Comment: Local government needs to stick to core functions and prioritise these over "nice-to-haves" post Covid-19, writes Federated Farmers Senior Regional Policy Adviser Hilary Walker.
The Covid-19 lockdown is a big adjustment for all of us, as we come to grips with how our daily lives and businesses are going to change as a result of the pandemic.
One factor is the concept of essential services. During the four days between Alert Level 3 and Level 4 kicking in everyone from the Prime Minister to our local dairy owner was trying to figure out what these were.
Whilst some aspects required digging deeper along the supply chains, it was clear from the get-go that businesses which provide the necessities of life would continue to be available.
This means food, water, medicine, healthcare, energy, fuel, waste-removal, internet and financial support, along with those who provide support services.
For local government, this means council services are being pared back drastically, focussing on the basics like water supply, wastewater, and rubbish collection, whilst taking the lead in Civil Defence responses.
There is some irony that these forced measures have come at a time when councils are usually busy seeking community feedback on their planned spending and allocation of rates for the year ahead.
A key message from the Federated Farmers yearly submissions to councils on their rates income and spending plans is that local government needs to stick to core functions and prioritise these over nice-to-haves.
We are seeing just how important these basic services are now, and that they need to be good quality.
Federated Farmers has long been worried that dreams and schemes attract increased council spending, over the basics.
From 2008-2018 over the whole country, basics like solid waste, wastewater and water reticulation, have gotten less than 50 per cent spending increases, while nice-to-haves have enjoyed expenditure increases over 50 per cent.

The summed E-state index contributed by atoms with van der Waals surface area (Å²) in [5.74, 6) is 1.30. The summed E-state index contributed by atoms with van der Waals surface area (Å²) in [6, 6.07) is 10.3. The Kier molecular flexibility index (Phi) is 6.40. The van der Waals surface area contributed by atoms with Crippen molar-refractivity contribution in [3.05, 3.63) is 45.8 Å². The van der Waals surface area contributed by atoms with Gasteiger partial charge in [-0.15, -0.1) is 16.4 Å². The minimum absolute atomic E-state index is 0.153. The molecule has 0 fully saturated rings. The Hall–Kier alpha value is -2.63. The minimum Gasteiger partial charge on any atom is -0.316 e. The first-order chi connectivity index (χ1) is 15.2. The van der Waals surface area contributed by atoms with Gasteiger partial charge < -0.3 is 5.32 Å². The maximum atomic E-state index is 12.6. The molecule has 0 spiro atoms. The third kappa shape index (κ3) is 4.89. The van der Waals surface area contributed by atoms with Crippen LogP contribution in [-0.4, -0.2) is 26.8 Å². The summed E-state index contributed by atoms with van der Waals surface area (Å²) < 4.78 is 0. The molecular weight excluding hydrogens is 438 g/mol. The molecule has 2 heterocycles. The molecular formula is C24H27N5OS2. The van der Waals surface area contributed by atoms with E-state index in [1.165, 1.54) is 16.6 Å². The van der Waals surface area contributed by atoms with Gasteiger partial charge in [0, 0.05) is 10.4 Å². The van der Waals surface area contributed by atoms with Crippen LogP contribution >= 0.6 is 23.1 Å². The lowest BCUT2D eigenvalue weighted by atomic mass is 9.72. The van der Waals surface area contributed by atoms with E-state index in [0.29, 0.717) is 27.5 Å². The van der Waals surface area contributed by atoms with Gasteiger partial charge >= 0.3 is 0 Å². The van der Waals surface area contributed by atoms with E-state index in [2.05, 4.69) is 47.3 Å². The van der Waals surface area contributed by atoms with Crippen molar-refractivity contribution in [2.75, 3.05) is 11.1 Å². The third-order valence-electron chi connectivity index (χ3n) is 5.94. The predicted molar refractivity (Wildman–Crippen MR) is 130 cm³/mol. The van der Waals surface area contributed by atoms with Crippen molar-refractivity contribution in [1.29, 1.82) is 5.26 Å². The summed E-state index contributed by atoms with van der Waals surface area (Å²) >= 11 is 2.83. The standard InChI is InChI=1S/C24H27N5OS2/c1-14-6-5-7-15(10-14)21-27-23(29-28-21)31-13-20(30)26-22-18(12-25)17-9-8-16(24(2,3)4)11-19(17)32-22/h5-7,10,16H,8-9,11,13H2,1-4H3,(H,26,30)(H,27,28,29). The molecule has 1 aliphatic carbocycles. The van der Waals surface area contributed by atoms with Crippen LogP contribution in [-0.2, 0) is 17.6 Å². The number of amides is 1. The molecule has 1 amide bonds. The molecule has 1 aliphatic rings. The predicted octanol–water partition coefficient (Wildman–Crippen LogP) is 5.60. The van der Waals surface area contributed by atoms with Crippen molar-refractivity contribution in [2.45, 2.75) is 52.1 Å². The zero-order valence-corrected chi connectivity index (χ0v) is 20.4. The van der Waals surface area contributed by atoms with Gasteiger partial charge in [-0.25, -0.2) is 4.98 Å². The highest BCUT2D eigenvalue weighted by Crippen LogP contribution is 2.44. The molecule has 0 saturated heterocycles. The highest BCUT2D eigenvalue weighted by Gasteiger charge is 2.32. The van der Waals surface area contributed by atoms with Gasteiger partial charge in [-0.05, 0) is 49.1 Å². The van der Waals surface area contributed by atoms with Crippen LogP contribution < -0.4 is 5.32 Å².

In an open letter to all councils Katie Milne, National President of Federated Farmers, urged Councillors to contain rates rises and keep their ratepayers in mind when considering their draft annual plans for 2020/21.
The Federation has applauded the decisive action of central government both in terms of public health and its economic rescue package but warns that despite the Government's rescue package, the economy will suffer a sharp shock and will likely enter a deep and long recession.
At a time of economic downturn and uncertainty, councils must focus on their core functions and operate as efficiently and effectively as possible to keep the rates burden down for the wellbeing of their communities. "Nice to haves" need to be shelved.
Keeping a focus on the basic needs of communities requires courage from councillors. They are routinely bombarded with requests to support all manner of activities. It means having to say sorry to the few who want exciting new projects, in favour of the many who just want to turn on the tap or flush the toilet with no problems.
Good governance isn't exciting, but we now understand just how important core services are to our communities in a crisis. Everyone is making the necessary sacrifices for the good of all.